Charles Mingus struggled for decades to establish a career of his own design, an ambition that was frustrated by the narrow categories imposed by the music business, and sabotaged by his own demons of rage and self-doubt. In a more perfect world, a musician of his accomplishments at the peak of his creative powers would not have been compelled to beg his ex-wife and her husband to provide a monthly stipend to pay the rent. If Mingus had been the kind of person who could form as close a relationship with a record company as to his ex, he might not have needed to ask.
When Mingus was offered the possibility of financial stability — a circumstance few American jazz musicians of his generation would ever experience — he created two classic albums of original compositions for Columbia Records, Mingus Ah Um and Mingus Dynasty. But his uncontrolled rage, misplaced paranoia and unrealistic expectations guaranteed that a career-changing contract would not be renewed.
The May 5 and May 12, 1959 Mingus Ah Um sessions were done in collaboration with producer Teo Macero, who had participated with Mingus in the Jazz Composers Workshop a few years earlier. Macero was in an influential position to steer the album through preparation, recording, editing, and release. Of the nine originally released pieces, five were edited to remove sections or solos with which Mingus was dissatisfied. Even though nearly all the participating musicians had played and recorded previously with Mingus, his unwillingness to prepare charts sufficiently in advance of recording sessions, and his preference that the players learn the pieces by ear, inevitably resulted in recorded takes that failed to meet his high standards.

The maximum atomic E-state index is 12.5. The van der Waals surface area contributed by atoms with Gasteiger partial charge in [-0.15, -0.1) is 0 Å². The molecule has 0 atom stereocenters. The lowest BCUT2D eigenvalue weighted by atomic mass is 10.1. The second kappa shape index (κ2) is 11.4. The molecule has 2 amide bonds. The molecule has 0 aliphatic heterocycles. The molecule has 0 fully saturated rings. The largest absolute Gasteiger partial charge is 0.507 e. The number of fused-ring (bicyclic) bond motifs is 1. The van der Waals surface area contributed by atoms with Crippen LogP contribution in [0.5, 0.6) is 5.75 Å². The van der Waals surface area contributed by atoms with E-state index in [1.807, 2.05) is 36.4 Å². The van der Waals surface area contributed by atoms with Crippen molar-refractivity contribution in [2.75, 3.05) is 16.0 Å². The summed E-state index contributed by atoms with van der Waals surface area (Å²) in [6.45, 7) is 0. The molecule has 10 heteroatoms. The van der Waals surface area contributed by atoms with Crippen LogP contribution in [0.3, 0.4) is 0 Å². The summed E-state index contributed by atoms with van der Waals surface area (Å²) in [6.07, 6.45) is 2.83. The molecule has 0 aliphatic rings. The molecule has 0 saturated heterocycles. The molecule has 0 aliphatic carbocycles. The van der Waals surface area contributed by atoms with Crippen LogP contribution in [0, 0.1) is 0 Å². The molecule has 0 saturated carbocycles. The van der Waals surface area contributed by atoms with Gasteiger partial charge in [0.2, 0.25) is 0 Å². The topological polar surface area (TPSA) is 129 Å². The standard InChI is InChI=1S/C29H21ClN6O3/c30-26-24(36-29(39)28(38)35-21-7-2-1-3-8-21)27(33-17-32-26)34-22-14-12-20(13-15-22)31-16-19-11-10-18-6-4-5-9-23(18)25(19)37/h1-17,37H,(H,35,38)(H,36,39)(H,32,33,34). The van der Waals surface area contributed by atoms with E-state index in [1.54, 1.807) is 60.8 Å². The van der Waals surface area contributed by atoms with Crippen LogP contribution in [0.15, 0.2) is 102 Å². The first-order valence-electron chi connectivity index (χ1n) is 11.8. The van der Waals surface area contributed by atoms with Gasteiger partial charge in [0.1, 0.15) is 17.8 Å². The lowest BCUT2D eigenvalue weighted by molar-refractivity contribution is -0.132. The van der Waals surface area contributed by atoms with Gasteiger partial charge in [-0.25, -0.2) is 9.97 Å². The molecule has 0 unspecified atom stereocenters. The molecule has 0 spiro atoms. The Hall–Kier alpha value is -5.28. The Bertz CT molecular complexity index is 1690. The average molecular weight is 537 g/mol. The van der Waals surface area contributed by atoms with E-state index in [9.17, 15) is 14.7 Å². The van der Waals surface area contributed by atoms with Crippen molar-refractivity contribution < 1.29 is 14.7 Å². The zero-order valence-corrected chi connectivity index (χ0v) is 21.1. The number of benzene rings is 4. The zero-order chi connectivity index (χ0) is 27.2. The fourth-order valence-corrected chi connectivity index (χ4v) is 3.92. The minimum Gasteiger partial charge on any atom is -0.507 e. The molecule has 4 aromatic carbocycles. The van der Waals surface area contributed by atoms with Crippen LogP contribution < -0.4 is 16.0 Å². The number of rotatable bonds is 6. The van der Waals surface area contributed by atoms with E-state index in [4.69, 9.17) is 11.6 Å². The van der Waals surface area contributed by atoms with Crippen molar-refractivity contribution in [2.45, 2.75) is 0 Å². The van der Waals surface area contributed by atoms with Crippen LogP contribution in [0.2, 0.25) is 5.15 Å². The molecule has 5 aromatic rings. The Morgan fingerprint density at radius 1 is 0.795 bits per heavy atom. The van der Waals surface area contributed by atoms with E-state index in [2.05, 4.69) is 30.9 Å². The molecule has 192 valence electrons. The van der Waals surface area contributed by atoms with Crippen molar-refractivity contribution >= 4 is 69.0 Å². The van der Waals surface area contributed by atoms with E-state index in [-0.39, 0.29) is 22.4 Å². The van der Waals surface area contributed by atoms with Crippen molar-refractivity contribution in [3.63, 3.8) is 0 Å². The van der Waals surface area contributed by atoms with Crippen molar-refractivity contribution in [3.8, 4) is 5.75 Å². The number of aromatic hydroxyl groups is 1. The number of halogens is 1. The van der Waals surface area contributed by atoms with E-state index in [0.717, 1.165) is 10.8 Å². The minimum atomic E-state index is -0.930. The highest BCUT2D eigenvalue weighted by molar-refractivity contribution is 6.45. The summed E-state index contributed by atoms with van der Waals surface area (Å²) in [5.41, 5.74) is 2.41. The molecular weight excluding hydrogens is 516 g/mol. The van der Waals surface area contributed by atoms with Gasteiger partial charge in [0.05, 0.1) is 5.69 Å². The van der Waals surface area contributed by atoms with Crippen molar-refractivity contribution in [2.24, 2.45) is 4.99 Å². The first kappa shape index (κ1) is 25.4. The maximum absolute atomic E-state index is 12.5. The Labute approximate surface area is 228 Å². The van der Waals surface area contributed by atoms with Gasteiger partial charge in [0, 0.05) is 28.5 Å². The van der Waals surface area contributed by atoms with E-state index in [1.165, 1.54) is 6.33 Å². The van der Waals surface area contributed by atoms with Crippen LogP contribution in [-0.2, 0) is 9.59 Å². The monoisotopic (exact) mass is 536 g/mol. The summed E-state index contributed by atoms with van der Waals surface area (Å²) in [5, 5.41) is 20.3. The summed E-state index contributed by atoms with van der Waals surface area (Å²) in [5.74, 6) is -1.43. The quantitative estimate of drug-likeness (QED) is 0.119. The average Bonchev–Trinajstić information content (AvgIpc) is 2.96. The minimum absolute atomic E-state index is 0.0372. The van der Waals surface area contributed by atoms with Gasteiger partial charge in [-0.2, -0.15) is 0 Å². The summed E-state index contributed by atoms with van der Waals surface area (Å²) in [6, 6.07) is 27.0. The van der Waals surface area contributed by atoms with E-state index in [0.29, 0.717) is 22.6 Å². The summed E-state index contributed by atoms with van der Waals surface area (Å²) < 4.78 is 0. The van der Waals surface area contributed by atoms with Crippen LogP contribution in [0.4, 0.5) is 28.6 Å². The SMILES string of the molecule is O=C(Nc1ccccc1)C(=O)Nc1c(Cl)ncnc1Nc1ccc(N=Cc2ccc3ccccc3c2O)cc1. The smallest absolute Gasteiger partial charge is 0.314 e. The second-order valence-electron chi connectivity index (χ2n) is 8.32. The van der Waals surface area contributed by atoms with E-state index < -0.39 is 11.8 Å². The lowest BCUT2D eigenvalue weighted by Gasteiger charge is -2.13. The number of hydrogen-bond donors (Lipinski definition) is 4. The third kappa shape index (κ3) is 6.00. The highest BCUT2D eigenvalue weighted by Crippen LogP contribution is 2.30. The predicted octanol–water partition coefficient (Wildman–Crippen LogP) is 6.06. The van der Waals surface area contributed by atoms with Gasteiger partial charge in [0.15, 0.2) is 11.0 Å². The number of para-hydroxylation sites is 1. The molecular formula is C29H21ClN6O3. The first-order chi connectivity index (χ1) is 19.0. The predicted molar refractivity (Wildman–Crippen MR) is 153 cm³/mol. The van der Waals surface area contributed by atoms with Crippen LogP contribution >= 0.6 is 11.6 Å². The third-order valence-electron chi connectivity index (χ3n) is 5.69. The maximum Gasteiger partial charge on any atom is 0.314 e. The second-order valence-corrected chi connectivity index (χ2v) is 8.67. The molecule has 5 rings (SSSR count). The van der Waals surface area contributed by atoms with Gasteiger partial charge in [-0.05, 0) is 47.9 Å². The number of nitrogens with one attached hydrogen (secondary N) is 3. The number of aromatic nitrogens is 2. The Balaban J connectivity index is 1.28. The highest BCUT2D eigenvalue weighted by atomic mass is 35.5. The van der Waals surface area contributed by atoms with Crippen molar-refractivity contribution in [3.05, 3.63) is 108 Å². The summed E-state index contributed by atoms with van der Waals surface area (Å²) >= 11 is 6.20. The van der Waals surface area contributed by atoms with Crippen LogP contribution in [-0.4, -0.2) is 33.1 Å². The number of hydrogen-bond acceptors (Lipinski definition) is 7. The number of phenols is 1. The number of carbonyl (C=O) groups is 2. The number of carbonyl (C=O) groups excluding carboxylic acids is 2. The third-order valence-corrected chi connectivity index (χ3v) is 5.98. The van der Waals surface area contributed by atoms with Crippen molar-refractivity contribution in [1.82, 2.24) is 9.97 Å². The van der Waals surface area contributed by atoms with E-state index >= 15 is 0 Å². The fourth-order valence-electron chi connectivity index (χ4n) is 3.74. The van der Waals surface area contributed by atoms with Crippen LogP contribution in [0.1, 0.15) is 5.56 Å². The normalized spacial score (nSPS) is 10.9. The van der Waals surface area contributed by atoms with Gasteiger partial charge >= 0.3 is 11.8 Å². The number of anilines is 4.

Unedited takes and unreleased tracks from the Ah Um sessions were issued by Columbia in 1979 on the two-LP set "Nostalgia in Times Square", and the most recent digital releases have been of the unedited takes, including the 2009 Michael Cuscuna/Mark Wilder two-CD Sony Legacy set "Mingus Ah Um" (which includes Mingus Dynasty"), and the 1999 US Sony single-layer SACD.
My own collection includes the 1971 Columbia two-LP set "Better Get It in Your Soul", a compilation of original edited versions of Mingus Ah Um and Mingus Dynasty, "Nostalgia in Times Square, the 1995 Classic Records single LP (original version of Mingus Ah Um) and the Sony Legacy two-CD set. I've been listening to this music for decades, and have long believed that Bernie Grundman's mastering for Classic Records was the best representation of Mingus' approved version of the album.
That once-firm conviction can now be tossed into the dust heap of discarded judgments.
In preparation for this review, I switched between the MoFi SACD and the Classic Records LP, which was also sourced from Mingus and Macero's edited masters. My expectations, conditioned by the sound of the Columbia and Classic Records LPs, and colored by memories of hearing Mingus at the Keystone Korner in San Francisco, fell away in the first chorus of "Better Get It in Your Soul". On first listening: the tape has been well preserved, and Shawn Britton's transfer, while different in emphasis from Grundman's, is just as convincing a representation of the musicians in the studio. On deeper listening: the individual timbres of Booker Ervin, John Handy and Shafi Hadi, gained through long hours of practice and longer nights on the stand, are distinct and recognizable; you don't just hear what they're playing, you feel the sound they perfected. The brass section on Ah Um was limited to a single trombone, either Jimmy Knepper or Willie Dennis, but the skill of the session engineer, and the care with which producer Macero positioned the instruments in relation to Mingus' complex arrangements, creates an illusion of a larger ensemble that the SACD successfully conveys.